Book Report: I’m Supposed to Protect You From All This
I’m Supposed to Protect You From All This is an intergenerational memoir written by Nadja Spiegelman who combines interviews with her mother and grandmother to establish the truths of their pasts. This memoir acknowledges the blurriness of storytelling, and combines the stories of two eclectic and accomplished women in a tale that unifies a rocky family dynamic.
The narrator, Nadja reveals early on in the book her struggle to live under the immense pressure of her father, Art Spiegelman- the author of Maus, and her mother, Françoise Mouly- the art director of the New Yorker and basically a caricature for the book, French Women Don’t Get Fat. Nadja struggles with her larger than life parents and cold grandmother. In an attempt to seek some clarity, she interviews her mother and grandmother in New York and Paris, in an attempt to piece together the conflicting stories they have told her growing up, while gaining a better understanding of herself.
Early on, I began to realize this is one of the dozen books I have picked up due to its allure of fantasy. Some people pick up Tolkien or even Harry Potter to be transported to a world of magic and wonder- I pick up books about writers who write about working in coffee shops and living in New York City. Spiegelman writes about growing up in NYC, and drinking late at night in Prospect Park as a teen and sitting in on her mother’s New Yorker meetings. The countless stories revolving around cultured writers sweeps me into this world of pure fantasy, one that I have lost myself to with Just Kids or in multiple narratives in, Tales of Two Cities. Just being born into families rich with cultural capital sends me off immediately. I realize this is problematic- my tendency to pick up books only about lustful writers surrounded by inspiration–and privilege. I had to question what did Nadja have to be protected from? Her Brooklyn loft? Her Paris apartment? Her supportive family? When I was beginning to become disillusioned with this familiar narrative, Nadja introduces us to her grandma, Josée.
Josée is an intimidating woman with conviction, who is impossible to please- think, a french Emily Gilmore. Josée grew up during World War 2 and had a tumultuous relationship with her unfaithful husband who cheated on her multiple times with his patients and nurses. Josée’s tales of sexual assault and multiple DIY abortions had possibly made her immune to pain and unable to express affection. Spiegelman unravels dark stories of the past without tugging at them, and the conversations between granddaughter and grandma unfold before us like Twitter rage. The grandma who Nadja was convinced was always unhappy with her weight or the way she carried herself, was now revealing vulnerable truths about her abusive mother and cold upbringing. We also learn that Nadja’s mother, Françoise – had her own history of sexual abuse and mental illness. Nadja begins to understand why her mother and grandmother’s relationship had been so divisive. Nadja, Françoise and Josée end up in Paris, where old wounds still burn, but are met with understanding and dialogue. Oh, and a not to mention Risotto and spa-filled trip to a private Italian island.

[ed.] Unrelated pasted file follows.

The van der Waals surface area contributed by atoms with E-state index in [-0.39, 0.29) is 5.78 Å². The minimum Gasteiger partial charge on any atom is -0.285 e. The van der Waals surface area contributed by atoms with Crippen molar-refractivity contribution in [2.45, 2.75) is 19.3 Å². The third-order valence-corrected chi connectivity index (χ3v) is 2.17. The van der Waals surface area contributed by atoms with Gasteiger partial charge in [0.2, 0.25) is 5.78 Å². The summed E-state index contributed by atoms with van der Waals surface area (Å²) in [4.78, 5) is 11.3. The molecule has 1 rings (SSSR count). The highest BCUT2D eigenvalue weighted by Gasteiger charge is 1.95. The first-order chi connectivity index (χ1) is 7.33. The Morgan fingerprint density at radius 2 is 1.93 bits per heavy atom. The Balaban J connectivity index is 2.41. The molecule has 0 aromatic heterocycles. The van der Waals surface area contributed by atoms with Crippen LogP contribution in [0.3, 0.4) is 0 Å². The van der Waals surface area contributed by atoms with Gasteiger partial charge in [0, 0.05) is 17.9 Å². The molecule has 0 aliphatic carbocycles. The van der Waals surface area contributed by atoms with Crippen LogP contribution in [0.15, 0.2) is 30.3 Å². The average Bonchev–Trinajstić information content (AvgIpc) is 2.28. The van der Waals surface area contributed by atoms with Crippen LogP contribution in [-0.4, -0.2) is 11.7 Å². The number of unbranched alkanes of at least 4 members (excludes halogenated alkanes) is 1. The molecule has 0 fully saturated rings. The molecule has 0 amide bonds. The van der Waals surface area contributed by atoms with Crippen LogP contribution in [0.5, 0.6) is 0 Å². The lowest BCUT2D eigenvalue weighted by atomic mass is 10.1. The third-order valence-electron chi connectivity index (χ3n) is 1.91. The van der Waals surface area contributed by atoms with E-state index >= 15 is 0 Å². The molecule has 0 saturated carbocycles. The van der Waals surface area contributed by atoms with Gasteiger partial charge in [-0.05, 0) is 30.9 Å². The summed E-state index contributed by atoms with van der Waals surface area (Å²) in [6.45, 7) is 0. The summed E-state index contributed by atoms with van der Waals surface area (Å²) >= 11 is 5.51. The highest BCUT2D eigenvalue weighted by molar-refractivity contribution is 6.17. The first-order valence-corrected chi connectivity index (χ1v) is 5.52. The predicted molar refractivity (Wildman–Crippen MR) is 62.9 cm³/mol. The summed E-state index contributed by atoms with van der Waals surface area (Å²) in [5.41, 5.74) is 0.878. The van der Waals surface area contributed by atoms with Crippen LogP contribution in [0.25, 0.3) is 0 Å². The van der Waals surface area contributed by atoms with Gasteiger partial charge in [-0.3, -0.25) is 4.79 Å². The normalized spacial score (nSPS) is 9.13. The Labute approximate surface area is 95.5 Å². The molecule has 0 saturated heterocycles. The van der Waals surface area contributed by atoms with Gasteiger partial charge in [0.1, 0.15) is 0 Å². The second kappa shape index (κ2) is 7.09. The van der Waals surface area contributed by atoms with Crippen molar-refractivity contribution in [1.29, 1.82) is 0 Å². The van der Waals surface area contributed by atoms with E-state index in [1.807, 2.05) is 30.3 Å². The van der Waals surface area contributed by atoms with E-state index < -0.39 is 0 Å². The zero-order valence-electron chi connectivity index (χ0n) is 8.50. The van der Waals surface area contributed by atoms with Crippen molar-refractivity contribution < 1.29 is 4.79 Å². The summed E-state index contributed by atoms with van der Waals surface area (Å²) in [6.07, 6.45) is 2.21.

Old reservations about their relationship seem to dissolve with communication. Although my family does lead this kind of telenovela life, I think not holding grudges is an important take away from this memoir. Exercising healthy communication with family or people you have grown apart from and trying to understand their perpsective is necessary during these trying times. Engaging in healthy online or real life dialogue that benefits people and highlights a plan of action can spark conversation with unlikely peers and can question them to think differently. This book taught me that it is necessary to understand our history in order to move forward. Your path to discovery may not be filled with swanky Parisian dinners, but it is worthwhile to try to sit down and discuss generational differences with family. Constructive discussion can go a long way. At this point, anything helps.